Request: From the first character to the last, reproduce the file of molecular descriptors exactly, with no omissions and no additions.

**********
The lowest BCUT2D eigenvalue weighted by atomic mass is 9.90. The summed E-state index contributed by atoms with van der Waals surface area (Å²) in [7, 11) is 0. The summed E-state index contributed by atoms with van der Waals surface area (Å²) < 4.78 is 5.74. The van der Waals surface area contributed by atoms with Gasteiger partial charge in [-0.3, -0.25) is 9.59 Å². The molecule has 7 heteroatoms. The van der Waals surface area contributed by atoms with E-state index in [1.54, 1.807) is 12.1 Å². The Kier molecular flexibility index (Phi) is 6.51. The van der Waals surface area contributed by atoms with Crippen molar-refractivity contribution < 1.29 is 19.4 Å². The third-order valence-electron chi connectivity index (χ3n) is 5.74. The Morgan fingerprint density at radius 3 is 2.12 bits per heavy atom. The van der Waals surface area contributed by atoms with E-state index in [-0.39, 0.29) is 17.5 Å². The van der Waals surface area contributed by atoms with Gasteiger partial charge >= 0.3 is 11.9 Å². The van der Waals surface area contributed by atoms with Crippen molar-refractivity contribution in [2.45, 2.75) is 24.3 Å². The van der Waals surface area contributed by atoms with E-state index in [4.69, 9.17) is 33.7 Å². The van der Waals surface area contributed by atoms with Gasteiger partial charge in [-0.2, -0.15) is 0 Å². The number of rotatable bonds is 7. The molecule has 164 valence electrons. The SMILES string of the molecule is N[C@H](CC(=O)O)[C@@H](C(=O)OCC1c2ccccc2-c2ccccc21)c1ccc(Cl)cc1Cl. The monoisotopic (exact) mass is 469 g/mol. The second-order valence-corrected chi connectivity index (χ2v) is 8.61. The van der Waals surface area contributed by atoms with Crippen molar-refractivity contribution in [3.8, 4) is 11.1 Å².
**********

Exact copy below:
The lowest BCUT2D eigenvalue weighted by atomic mass is 9.90. The summed E-state index contributed by atoms with van der Waals surface area (Å²) in [7, 11) is 0. The summed E-state index contributed by atoms with van der Waals surface area (Å²) < 4.78 is 5.74. The van der Waals surface area contributed by atoms with Gasteiger partial charge in [-0.3, -0.25) is 9.59 Å². The molecule has 7 heteroatoms. The van der Waals surface area contributed by atoms with E-state index in [1.54, 1.807) is 12.1 Å². The Kier molecular flexibility index (Phi) is 6.51. The van der Waals surface area contributed by atoms with Crippen molar-refractivity contribution < 1.29 is 19.4 Å². The third-order valence-electron chi connectivity index (χ3n) is 5.74. The Morgan fingerprint density at radius 3 is 2.12 bits per heavy atom. The van der Waals surface area contributed by atoms with E-state index in [-0.39, 0.29) is 17.5 Å². The van der Waals surface area contributed by atoms with Gasteiger partial charge >= 0.3 is 11.9 Å². The van der Waals surface area contributed by atoms with Crippen molar-refractivity contribution in [2.45, 2.75) is 24.3 Å². The van der Waals surface area contributed by atoms with E-state index in [4.69, 9.17) is 33.7 Å². The van der Waals surface area contributed by atoms with Gasteiger partial charge in [-0.2, -0.15) is 0 Å². The number of rotatable bonds is 7. The molecule has 164 valence electrons. The SMILES string of the molecule is N[C@H](CC(=O)O)[C@@H](C(=O)OCC1c2ccccc2-c2ccccc21)c1ccc(Cl)cc1Cl. The monoisotopic (exact) mass is 469 g/mol. The second-order valence-corrected chi connectivity index (χ2v) is 8.61. The van der Waals surface area contributed by atoms with Crippen molar-refractivity contribution in [3.8, 4) is 11.1 Å².